Why write for The Actuarial Watt

I know what you're thinking: "I'm studying maths, I don't need to write words." You can't solely use Greek letter and math-sy symbols for everything. Until we're able to replace emails with telepathy and/or emoji, you'll be using words for a long time.

By Amit Parekh.

1 October 2019 (6 months ago)

A (very) brief history lesson.

People (with more expertise than myself) have learned that writing came about due to economic necessity. Back in the day, Mesopotamians would track how many of each item they owned, and instead of drawing it hundreds of times, they would just draw one item next to a system of markings- which makes sense as I wouldn’t want to draw wheat hundreds of times either.

We are gradually moving towards images again with the help of emoji, a concept so valuable they spent $50 million on a movie about it. Personally, I’d give it another thousand years before the written word becomes obsolete but, seeing as we’ll live underwater, who knows.

Why having the best words matter.

When you apply for internships and graduate jobs, you will submit a CV and a cover letter. On both, you must use words. If you are subpar at formulating concise sentences, you will rapidly discover that, despite your best efforts, your ability to consolidate your CV to solely two pages shall be more difficult than reading this sentence.

Making matters worse, when in the big wide world, you’re going to have to talk to people. Despite the fact I can order a Pumpkin Spice latte from my phone and never need acknowledge my Barista, I can’t press a button to write for me (yet). Regardless of your chosen career, you’ll need to properly construct a logical argument and convey it in writing every single day. You’ll be emailing clients and colleagues and bosses and every human in between for the remainder of your life. Inevitably, there’ll be disagreements. Being clear and concise can help prevent another endless email chain, sparked by someone not clearly explaining their point of view to others from four entirely different countries.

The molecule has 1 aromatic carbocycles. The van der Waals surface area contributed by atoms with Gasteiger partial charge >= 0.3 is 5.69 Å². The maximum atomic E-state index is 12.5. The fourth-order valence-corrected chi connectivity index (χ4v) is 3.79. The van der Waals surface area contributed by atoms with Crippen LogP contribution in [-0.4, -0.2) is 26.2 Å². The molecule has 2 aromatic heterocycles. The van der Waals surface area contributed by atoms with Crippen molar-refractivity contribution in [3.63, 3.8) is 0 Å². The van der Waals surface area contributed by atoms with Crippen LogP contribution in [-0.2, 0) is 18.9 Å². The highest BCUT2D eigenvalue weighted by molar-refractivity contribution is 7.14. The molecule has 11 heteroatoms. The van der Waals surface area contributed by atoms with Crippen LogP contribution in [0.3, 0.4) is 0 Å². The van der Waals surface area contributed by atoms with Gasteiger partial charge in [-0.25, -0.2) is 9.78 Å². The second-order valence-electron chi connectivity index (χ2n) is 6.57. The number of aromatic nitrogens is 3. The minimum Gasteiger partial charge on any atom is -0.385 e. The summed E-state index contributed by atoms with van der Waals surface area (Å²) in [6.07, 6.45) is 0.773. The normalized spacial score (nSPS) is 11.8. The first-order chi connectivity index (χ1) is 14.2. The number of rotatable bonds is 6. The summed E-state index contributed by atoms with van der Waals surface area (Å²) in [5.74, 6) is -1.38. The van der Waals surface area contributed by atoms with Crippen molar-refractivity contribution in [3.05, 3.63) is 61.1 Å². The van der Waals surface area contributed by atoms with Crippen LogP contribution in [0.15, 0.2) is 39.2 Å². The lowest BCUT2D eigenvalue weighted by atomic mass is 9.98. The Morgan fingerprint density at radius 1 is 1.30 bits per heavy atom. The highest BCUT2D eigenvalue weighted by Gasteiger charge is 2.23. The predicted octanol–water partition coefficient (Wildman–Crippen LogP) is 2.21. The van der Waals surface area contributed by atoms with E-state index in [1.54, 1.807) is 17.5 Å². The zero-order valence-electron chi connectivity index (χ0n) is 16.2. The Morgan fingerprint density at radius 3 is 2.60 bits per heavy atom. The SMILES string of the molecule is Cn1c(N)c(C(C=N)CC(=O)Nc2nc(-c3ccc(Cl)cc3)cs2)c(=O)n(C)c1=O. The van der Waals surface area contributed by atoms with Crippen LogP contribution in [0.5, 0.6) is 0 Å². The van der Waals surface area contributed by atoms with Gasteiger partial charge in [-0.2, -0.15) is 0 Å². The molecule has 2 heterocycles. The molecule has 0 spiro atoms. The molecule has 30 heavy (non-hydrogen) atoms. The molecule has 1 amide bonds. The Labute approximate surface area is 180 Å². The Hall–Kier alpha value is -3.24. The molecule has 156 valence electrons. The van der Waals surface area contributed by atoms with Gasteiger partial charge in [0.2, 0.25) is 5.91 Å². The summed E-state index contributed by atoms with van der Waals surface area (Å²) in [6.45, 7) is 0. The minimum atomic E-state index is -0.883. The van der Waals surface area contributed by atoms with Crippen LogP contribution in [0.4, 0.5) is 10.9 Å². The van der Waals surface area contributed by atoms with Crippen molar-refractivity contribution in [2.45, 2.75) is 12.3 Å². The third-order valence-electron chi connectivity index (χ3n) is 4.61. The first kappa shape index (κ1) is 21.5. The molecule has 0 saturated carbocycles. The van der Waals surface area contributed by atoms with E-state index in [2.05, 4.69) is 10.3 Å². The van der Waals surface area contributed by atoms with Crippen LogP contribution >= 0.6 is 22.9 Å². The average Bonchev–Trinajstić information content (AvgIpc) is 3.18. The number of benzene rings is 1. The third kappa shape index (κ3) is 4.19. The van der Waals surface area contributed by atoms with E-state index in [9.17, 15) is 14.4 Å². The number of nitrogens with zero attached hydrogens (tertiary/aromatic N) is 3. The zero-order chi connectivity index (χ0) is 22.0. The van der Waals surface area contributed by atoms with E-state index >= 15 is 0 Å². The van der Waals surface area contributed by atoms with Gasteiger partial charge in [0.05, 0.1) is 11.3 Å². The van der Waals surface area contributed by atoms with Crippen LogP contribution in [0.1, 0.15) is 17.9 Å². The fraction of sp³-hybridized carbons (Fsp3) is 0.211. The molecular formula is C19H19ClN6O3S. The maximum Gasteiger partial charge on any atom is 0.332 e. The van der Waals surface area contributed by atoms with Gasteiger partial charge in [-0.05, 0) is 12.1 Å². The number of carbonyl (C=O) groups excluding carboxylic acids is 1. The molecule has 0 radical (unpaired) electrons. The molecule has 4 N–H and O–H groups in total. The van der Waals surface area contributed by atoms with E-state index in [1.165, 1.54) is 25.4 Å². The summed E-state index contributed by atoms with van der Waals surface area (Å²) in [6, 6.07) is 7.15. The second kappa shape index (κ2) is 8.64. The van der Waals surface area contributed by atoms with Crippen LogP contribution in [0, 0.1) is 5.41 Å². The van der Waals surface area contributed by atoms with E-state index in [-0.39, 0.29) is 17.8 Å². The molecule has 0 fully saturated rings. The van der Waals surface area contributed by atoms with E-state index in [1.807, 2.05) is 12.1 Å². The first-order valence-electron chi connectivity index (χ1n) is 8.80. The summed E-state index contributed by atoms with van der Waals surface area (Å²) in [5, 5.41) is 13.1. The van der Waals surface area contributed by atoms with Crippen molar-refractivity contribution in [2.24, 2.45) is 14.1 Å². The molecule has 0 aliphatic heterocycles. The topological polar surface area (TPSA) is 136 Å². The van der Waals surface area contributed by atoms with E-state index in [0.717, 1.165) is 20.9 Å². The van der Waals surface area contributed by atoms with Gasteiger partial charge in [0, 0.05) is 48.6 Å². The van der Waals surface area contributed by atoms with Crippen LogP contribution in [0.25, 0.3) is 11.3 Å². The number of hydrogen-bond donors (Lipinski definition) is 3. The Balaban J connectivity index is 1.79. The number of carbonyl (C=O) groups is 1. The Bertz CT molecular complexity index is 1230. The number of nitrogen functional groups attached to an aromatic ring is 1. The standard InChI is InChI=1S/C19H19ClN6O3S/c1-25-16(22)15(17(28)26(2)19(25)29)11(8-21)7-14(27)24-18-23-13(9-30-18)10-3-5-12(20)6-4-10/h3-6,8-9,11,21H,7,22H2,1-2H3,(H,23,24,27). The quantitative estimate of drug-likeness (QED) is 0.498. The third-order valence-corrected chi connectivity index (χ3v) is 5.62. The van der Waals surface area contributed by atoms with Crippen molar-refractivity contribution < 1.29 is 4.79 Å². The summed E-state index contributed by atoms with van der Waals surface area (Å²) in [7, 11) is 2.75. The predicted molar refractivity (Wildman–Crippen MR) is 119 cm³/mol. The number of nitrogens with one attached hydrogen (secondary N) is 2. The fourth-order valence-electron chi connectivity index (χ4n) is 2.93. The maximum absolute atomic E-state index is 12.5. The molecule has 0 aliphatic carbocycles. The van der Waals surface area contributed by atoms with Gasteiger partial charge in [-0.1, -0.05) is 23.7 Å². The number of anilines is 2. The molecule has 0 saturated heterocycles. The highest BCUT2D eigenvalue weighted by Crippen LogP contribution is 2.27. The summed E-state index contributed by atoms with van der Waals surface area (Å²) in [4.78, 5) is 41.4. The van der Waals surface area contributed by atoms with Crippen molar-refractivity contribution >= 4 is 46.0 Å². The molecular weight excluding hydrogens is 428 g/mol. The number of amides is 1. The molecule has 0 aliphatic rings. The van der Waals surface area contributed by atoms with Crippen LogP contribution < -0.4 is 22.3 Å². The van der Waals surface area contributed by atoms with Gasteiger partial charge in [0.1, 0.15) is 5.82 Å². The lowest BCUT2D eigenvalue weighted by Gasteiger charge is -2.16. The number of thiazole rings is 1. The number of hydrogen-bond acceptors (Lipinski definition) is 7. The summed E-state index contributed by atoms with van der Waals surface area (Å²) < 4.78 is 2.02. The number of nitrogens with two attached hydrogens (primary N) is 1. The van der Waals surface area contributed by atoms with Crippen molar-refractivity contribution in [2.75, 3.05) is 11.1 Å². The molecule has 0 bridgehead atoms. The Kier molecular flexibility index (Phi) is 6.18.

Where writing articles comes into this.

To get better at writing professionally, you need to practice. Once you have some experience under your belt, you’ll be less terrified when filling out job applications in the coming months. It’s one thing to proclaim to possess “excellent verbal and written communication” on your CV and cover letter; it is another thing to demonstrate that ability.

Which is better?

“From my experience in group work, I have excellent verbal and written communication.”

Or, “From writing several articles for the Students’ Actuarial Society’s newsletter, I have recognised the importance of maintaining excellent written and verbal communication in all aspects of my professional career.”

You don’t need to write a hundred articles; but writing one is better than naught.

What to write about.

You have two options: write about something you are passionate about, or write about something you want to know more about. Just write about whatever you fancy! For example, let’s hypothetically say that your friend does biomedicine and mentions something… different. You go and have a Google (other search engines are available) and try to learn more. This topic, whatever it is, is what you write your article on!

How to write an article.

I used this exact process when writing this article.

Plan it.

Fail to plan? Plan to fail! Have a topic. You can’t make a pretty vase if you don’t plan what it will look like.

Will it have curves? Will you engrave or paint it? The same goes for an article. What are you going to write about? Why do you care? Why should anyone care? Are there key points you want to get across?

Write it.

When I say write, I mean write everything. It doesn’t matter how long it is, just get all the words out. At this stage, it doesn’t matter how bad it is, it’s all about getting all your ideas down on paper.

If you’re suddenly finding yourself having writer’s block, walk away for a day or three. Come back, take a read and start editing — it’ll spark something.


Your first draft is your worst draft, and it is going to be far from perfect. Now, take an axe and begin chopping away, removing everything that isn’t necessary and watch the word count plummet. As you edit, frequently go back to your plan and ask yourself: does your article still make sense and get across the key points?

I highly recommend that you should follow the rules used daily by The Economist:

  1. Avoid using metaphors, similes, or other figures of speech which you are used to seeing in print. Think of fresh ones wherever you can.
  2. Prefer short words to long ones.
  3. Try cutting a lot of your word count, especially those words that add little extra meaning.
  4. Don’t overuse the passive voice. And whether passive or active, be clear who did what to whom.
  5. Prefer everyday English to scientific language or jargon.
  6. Good writing is no place for the tyrant. Never say “never” and always avoid “always”, or at the least handle them with care. Overusing such words is an invitation for critics to hold you to your own impossible standard.

Check it.

Wait a day or two to clear your head, then give it another read from top to bottom. Try getting some feedback and take on board honest criticism; however, don’t be afraid to dispute someone’s opinions. Just remember, no article is worth falling out with your friends.

Editors and readers will want to know where you got your information from and whether it’s credible, so be sure to include any references. Finally, all that’s left is to send it off to the Current Affairs Director!

Final thoughts.

Write something for the newsletter. It doesn’t matter if 10 other people submit something, the process alone will impact how you think and write professionally. Importantly, remember to enjoy the journey.